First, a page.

The articles are:"Antenatal Magnesium Sulfate for the Prevention of Cerebral Palsy in Preterm Infants
"Magnesium for Neuroprophylaxis: Fact or Fiction?" by Alison G. Cahill, MD, MSCI, and Aaron B. Caughey, MD, PhD
"Magnesium Sulfate for the Prevention of Cerebral Palsy" by Dwight J. Rouse, MD
These contributions appear in the American Journal of Obstetrics & Gynecology, Volume 200, Issue 6 (June 2009) published by Elsevier.
Pamela Poppalardo | EurekAlert!
The end of pneumonia? New vaccine offers hope
23.10.2017 | University at Buffalo
Scientists track ovarian cancers to site of origin: Fallopian tubes
23.10.2017 | Johns Hopkins Medicine
Salmonellae are dangerous pathogens that enter the body via contaminated food and can cause severe infections. But these bacteria are also known to target...
University of Maryland researchers contribute to historic detection of gravitational waves and light created by event
On August 17, 2017, at 12:41:04 UTC, scientists made the first direct observation of a merger between two neutron stars--the dense, collapsed cores that remain...
Seven new papers describe the first-ever detection of light from a gravitational wave source. The event, caused by two neutron stars colliding and merging together, was dubbed GW170817 because it sent ripples through space-time that reached Earth on 2017 August 17. Around the world, hundreds of excited astronomers mobilized quickly and were able to observe the event using numerous telescopes, providing a wealth of new data.
Previous detections of gravitational waves have all involved the merger of two black holes, a feat that won the 2017 Nobel Prize in Physics earlier this month....
Material defects in end products can quickly result in failures in many areas of industry, and have a massive impact on the safe use of their products. This is why, in the field of quality assurance, intelligent, nondestructive sensor systems play a key role. They allow testing components and parts in a rapid and cost-efficient manner without destroying the actual product or changing its surface. Experts from the Fraunhofer IZFP in Saarbrücken will be presenting two exhibits at the Blechexpo in Stuttgart from 7–10 November 2017 that allow fast, reliable, and automated characterization of materials and detection of defects (Hall 5, Booth 5306).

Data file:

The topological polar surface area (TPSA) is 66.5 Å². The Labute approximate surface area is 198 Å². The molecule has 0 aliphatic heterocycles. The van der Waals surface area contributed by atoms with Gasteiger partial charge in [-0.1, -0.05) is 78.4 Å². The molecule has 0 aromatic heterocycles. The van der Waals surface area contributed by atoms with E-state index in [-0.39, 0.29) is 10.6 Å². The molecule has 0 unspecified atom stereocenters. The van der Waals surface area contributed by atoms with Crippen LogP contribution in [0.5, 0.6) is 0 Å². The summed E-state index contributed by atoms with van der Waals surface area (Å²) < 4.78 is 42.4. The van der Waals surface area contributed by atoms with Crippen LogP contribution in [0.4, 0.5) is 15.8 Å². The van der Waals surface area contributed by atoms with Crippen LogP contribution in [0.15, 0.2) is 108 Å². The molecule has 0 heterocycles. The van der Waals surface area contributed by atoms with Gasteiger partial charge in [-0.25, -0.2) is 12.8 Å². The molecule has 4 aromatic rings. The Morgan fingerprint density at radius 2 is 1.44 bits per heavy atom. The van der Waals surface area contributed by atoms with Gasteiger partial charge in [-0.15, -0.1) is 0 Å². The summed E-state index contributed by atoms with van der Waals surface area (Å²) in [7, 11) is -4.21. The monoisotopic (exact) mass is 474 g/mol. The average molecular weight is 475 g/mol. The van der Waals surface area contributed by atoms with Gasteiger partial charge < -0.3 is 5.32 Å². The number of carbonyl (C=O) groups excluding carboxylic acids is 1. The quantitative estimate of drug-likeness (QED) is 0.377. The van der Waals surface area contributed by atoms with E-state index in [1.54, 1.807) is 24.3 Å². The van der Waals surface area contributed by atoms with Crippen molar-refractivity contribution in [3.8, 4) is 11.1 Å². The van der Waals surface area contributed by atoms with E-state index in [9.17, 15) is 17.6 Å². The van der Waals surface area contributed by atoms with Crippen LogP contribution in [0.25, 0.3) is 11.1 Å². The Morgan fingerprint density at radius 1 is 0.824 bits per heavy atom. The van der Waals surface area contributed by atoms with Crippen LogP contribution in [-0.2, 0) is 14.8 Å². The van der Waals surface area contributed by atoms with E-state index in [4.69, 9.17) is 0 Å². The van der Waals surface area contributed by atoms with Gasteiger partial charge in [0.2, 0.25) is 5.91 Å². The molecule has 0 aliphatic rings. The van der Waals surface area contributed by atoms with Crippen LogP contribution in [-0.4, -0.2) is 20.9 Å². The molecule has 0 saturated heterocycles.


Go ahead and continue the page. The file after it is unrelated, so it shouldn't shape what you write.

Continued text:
When quality testing uses time-consuming destructive test methods, it can result in enormous costs due to damaging or destroying the products. And given that...
Using a new cooling technique MPQ scientists succeed at observing collisions in a dense beam of cold and slow dipolar molecules.
How do chemical reactions proceed at extremely low temperatures? The answer requires the investigation of molecular samples that are cold, dense, and slow at...
23.10.2017 | Event News
17.10.2017 | Event News
10.10.2017 | Event News
23.10.2017 | Life Sciences
23.10.2017 | Physics and Astronomy
23.10.2017 | Health and Medicine